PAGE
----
In 1892, the Lighthouse Board noted: “Vessels bound east from the head of Lake Superior first make the land and commence to turn in rounding Keweenaw Point at the Sand Hills, 12 miles west of Eagle River.” As maritime traffic at Eagle River had ceased, the Board recommended that Eagle River Lighthouse be discontinued and replaced with a light at Sand Hills. Pleas for funds to construct the new lighthouse were repeated annually up until 1908, when Eagle River Lighthouse was decommissioned.
Eagle River Reef, a rocky ledge located about a half-mile offshore and also known as Sawtooth Reef, parallels the Keweenaw Peninsula for several miles near Eagle River. On October 18, 1910, the new 600-foot steamer W.C. Moreland ran aground on the reef during smoky conditions caused by a forest fire. Salvage efforts the following summer were able to retrieve 278 feet of the vessel’s stern, which were incorporated into the Sir Trevor Dawson, but the loss was still nearly half-a-million dollars. In its annual report for 1910, the Lake Carriers’ Association listed ten vessels that had struck the reef in the past decade, with losses of over one million dollars, and urged the Bureau of Lighthouses to establish a light and fog signal in the vicinity as soon as possible. (The Bureau of Lighthouses replaced the Lighthouse Board in 1910).
The Bureau of Lighthouses requested $75,000 for a light and fog signal at Sand Hills, four miles west of Eagle River, in 1912, and Congress finally provided $70,000 for the much needed station on June 12, 1917. In the meantime, a gas and bell buoy that exhibited an occulting white light at a height of ten feet above water was placed on the reef on June 10, 1916. The following year a temporary light and an electric siren were established at Sand Hills, and the buoy was removed.
The following description of the newly completed station at Sand Hills was published by the Commissioner of Lighthouses in 1919:
Purpose.—The shore line of Lake Superior off Keweenaw Point and abreast of Eagle River, Mich., is fringed with rocky shoals on which a number of vessels have been wrecked. The purpose of this project is to provide an adequate light and fog signal station to mark these reefs.
Site.—This station is located about 3 ¾ miles west of the town of Eagle River, Mich., on “Five Mile Point.” The reservation comprises an area of about 47 acres heavily wooded along the rocky shore line, with sand hummocks inland. The land about the station has been cleared to permit an uninterrupted view of the light and station from seaward.
Structures.—Structures include a combined tower and triple dwelling, fog-signal house, storehouse, boathouse, oil house, and landing dock, all connected by concrete sidewalks.
The combined tower and dwelling, which is the main structure, is of buff-colored, pressed brick. This building consists of a square tower 70 feet high and three separate apartments, which surround it on the front and two sides. The location is about 150 feet inshore on sand foundation. A steel grillage supports the tower proper, which is of fireproof construction throughout, having steel framing, concrete floors, and steel stairs, doors, window sash, and frames. The cornice and balustrade are cut stone and the lantern deck cast iron. The lantern is of the 7 foot 1 inch diameter helical bar, revised design. The second story of the tower is used as an office by the keepers and has separate entrances into each apartment. The basement, which is accessible from the cellar of each apartment, contains a central heating plant and control valves for the pneumatic water-supply system.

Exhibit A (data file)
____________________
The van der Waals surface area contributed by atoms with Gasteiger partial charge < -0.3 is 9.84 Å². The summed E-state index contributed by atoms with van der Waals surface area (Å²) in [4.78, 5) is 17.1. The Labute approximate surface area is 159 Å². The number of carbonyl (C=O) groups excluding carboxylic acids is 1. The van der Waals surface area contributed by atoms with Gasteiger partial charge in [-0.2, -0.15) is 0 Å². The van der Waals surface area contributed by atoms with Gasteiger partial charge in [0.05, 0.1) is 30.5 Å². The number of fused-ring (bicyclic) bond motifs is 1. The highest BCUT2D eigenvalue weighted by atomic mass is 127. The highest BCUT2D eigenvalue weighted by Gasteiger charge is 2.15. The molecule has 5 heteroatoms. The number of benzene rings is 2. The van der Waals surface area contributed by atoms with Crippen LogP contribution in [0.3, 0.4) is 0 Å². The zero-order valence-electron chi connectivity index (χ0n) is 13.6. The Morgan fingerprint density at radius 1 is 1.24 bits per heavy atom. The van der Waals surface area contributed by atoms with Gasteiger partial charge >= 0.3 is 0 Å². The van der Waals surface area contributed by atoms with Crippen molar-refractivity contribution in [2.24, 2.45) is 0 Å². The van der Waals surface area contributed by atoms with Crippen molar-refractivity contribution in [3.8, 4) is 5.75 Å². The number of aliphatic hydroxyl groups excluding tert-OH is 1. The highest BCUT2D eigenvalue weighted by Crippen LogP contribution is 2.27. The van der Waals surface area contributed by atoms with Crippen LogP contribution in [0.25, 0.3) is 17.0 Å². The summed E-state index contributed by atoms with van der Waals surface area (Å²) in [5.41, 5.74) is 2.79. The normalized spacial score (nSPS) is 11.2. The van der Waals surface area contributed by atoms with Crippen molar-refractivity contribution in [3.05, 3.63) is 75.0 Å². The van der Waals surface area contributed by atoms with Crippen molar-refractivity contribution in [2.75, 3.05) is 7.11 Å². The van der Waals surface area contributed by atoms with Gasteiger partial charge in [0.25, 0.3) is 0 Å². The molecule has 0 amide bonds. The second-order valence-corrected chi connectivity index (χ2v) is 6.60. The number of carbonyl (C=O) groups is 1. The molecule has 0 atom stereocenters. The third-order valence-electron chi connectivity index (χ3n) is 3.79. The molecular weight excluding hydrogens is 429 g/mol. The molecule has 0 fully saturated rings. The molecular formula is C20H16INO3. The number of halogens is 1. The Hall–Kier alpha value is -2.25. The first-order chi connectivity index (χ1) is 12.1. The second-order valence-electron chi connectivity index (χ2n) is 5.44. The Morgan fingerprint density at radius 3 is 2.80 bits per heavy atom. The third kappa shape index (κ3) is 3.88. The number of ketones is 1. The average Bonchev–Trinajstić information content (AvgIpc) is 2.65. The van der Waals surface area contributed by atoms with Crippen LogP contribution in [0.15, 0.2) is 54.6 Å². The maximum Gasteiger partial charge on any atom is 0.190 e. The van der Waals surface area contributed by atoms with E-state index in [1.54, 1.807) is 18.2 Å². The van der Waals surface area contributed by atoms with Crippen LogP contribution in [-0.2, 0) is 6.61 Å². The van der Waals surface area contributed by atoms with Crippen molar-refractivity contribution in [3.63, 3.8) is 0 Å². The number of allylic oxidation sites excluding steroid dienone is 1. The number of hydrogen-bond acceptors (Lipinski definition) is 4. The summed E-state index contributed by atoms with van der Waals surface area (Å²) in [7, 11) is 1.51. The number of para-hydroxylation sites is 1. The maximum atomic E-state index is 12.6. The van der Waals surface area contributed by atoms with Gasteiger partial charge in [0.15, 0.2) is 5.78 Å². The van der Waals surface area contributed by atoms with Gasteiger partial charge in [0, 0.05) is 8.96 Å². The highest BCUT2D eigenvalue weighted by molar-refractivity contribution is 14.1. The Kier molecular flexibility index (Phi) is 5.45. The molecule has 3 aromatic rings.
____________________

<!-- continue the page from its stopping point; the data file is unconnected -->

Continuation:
The apartments, or keepers' quarters, have timber floors, partitions, etc., and are provided with fire walls where they adjoin. The roofing material is of copper. The side apartments have each six rooms and the front five rooms, in addition to bathroom, pantry, and basement. All are supplied with cooking stoves, hot and cold water, modern plumbing, and hot-water heat.
The fog-signal house is of hollow tile, with stucco finish, asbestos shingle roof, and concrete floor. Boathouse and barn are frame and oil house of brick, similar to main structure.
Illuminating apparatus.—The illuminating apparatus is a fourth-order, ball-bearing mounted, flashing lens revolved by a weight-operated clock, producing one flash of 24,000 candlepower every 10 seconds. The light is 91 feet above lake level and is visible approximately 18 miles in clear weather. A type "B," 35-millimeter, incandescent oil-vapor lamp is used.
Fog signal.—The fog signal consists of a duplicate installation of type "F" air diaphones and straight-line, direct-connected air compressors and oil engines; blast, 5 seconds every 30 seconds. The timing mechanism is belt-driven from engines. The audibility is approximately 7 miles under favorable conditions. The cast-iron diaphone resonators project through the gable on the north end of the fog-signal building on a line normal to the traffic lane.